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bug#24179: 24179

From: Eli Zaretskii
Subject: bug#24179: 24179
Date: Thu, 11 Aug 2016 20:15:15 +0300

> From: Jonas Bernoulli <address@hidden>
> Date: Thu, 11 Aug 2016 18:39:54 +0200
> (with-current-buffer (get-buffer-create "demo")
>   (pop-to-buffer (current-buffer))
>   (erase-buffer)
>   (insert "one\ntwo\nthree")
>   (backward-word 2)
>   (let ((ov (make-overlay (point)
>                           (save-excursion
>                             (forward-line 1)
>                             (point))))
>         (heading "before two\n"))
>     (put-text-property 0 1 'cursor (length heading) heading)
>     (overlay-put ov 'before-string heading)
>     (overlay-put ov 'the-value "two")
>     (overlay-put ov 'evaporate t)))
> However I would then expect that it would become possible for the cursor
> to be displayed "on" the "b" because of this: "In other words, the
> string character with the ‘cursor’ property of any non-‘nil’ value is
> the character where to display the cursor.  The value of the property
> says for which buffer positions to display the cursor there."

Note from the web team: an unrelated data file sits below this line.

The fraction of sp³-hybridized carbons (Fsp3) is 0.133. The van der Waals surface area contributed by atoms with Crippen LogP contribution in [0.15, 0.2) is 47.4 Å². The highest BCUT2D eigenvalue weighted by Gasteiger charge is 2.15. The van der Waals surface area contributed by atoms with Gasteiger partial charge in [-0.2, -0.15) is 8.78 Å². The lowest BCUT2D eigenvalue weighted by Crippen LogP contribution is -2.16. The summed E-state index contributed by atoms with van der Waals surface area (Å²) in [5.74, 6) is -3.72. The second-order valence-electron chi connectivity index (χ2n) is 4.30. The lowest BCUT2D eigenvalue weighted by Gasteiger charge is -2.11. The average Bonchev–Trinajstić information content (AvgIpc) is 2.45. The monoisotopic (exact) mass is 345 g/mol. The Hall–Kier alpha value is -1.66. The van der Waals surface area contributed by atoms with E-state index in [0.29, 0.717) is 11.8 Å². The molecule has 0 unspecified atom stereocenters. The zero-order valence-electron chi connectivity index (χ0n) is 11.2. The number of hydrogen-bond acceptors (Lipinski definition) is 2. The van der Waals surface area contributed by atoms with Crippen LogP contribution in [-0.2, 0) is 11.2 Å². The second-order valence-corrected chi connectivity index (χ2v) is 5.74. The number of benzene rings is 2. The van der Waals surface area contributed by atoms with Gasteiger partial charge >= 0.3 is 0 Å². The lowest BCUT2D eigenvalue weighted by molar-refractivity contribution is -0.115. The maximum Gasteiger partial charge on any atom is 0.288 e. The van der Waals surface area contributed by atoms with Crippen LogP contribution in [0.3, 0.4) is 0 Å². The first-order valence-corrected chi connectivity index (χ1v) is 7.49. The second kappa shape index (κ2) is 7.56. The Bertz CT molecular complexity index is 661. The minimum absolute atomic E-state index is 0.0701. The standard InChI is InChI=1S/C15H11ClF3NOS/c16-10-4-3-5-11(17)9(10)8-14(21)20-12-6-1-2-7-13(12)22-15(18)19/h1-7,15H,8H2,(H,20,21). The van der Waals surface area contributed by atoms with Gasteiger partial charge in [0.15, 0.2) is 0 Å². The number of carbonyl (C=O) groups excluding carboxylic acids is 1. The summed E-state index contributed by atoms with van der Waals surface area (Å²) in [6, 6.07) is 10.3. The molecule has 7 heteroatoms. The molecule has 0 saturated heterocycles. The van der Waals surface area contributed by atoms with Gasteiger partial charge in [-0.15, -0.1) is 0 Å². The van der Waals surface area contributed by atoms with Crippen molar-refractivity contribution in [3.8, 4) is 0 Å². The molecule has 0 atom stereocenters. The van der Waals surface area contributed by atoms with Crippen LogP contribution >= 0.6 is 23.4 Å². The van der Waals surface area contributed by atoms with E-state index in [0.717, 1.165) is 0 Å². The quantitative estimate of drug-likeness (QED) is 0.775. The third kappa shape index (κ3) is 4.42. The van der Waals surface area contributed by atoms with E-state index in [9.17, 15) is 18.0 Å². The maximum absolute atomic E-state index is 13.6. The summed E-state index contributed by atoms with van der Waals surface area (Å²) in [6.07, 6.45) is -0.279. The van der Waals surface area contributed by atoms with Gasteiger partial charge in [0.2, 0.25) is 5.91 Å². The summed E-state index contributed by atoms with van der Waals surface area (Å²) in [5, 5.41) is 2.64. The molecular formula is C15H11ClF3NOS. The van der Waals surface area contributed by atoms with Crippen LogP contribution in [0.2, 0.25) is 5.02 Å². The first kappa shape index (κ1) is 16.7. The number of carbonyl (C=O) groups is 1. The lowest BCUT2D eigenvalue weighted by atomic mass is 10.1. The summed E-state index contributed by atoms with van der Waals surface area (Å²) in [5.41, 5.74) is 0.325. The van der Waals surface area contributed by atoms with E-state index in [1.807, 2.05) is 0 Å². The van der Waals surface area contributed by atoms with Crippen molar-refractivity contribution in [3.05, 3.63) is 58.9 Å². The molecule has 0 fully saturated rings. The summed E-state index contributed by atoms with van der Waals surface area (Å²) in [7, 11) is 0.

> one
> *efore two
> two
> three
> That would be a change in behavior* but I am not seeing any change so I
> am unsure whether I am doing this all wrong.  If so, then please correct
> the above code.

It looks like I misremembered: before-strings cannot benefit from this
feature, because they don't conceal any buffer positions.  Emacs only
considers the cursor property when the buffer position of point is not
visible on the screen, so you need to use 'display' properties.  Sorry
about that.

Here's an example that will allow you to experiment:

 (setq s1 "<dot>")
 (setq s2 (concat "<c" (propertize "o" 'cursor t) "mma>"))
 (setq c1 (propertize "..." 'display s1))
 (setq c2 (propertize ",,," 'display s2))
 (insert "abc" c1 "def" c2 "xyz" c1 c2 "123" c2 "456" c1 c2 c1 "789" c2 "end\n")

> * However if that is possible, I would prefer to use the `cursor'
> property to provide the hint to the display engine that the cursor
> should keep ending up here (as it does without fiddling with `cursor' at
> all):
> one
> before two
> *wo
> three

That already happens, doesn't it?

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